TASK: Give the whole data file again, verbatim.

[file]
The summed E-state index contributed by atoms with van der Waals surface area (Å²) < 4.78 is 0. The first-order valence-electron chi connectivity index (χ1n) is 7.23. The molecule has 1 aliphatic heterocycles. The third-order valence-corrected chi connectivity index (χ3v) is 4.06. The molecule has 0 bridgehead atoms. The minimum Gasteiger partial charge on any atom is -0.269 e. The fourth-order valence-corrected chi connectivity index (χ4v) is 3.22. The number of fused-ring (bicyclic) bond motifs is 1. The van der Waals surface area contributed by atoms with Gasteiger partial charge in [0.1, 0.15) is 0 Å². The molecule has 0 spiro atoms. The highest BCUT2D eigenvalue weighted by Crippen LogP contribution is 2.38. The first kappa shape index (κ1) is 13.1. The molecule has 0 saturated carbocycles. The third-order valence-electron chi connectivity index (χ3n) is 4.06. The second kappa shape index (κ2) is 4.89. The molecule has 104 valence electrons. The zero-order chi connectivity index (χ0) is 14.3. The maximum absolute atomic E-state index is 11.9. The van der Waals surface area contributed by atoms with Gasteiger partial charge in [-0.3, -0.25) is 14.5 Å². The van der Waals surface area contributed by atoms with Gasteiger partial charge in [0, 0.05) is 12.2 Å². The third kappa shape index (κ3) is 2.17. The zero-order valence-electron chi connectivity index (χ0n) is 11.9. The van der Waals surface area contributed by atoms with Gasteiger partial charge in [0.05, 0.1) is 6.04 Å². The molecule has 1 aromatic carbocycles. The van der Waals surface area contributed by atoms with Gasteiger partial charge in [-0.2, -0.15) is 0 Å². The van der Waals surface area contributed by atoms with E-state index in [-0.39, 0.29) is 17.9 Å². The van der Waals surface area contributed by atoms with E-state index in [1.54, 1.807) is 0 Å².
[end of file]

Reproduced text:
The summed E-state index contributed by atoms with van der Waals surface area (Å²) < 4.78 is 0. The first-order valence-electron chi connectivity index (χ1n) is 7.23. The molecule has 1 aliphatic heterocycles. The third-order valence-corrected chi connectivity index (χ3v) is 4.06. The molecule has 0 bridgehead atoms. The minimum Gasteiger partial charge on any atom is -0.269 e. The fourth-order valence-corrected chi connectivity index (χ4v) is 3.22. The number of fused-ring (bicyclic) bond motifs is 1. The van der Waals surface area contributed by atoms with Gasteiger partial charge in [0.1, 0.15) is 0 Å². The molecule has 0 spiro atoms. The highest BCUT2D eigenvalue weighted by Crippen LogP contribution is 2.38. The first kappa shape index (κ1) is 13.1. The molecule has 0 saturated carbocycles. The third-order valence-electron chi connectivity index (χ3n) is 4.06. The second kappa shape index (κ2) is 4.89. The molecule has 104 valence electrons. The zero-order chi connectivity index (χ0) is 14.3. The maximum absolute atomic E-state index is 11.9. The van der Waals surface area contributed by atoms with Gasteiger partial charge in [-0.3, -0.25) is 14.5 Å². The van der Waals surface area contributed by atoms with Gasteiger partial charge in [0, 0.05) is 12.2 Å². The third kappa shape index (κ3) is 2.17. The zero-order valence-electron chi connectivity index (χ0n) is 11.9. The van der Waals surface area contributed by atoms with Gasteiger partial charge in [0.05, 0.1) is 6.04 Å². The molecule has 1 aromatic carbocycles. The van der Waals surface area contributed by atoms with Gasteiger partial charge in [-0.2, -0.15) is 0 Å². The van der Waals surface area contributed by atoms with E-state index in [-0.39, 0.29) is 17.9 Å². The van der Waals surface area contributed by atoms with E-state index in [1.54, 1.807) is 0 Å².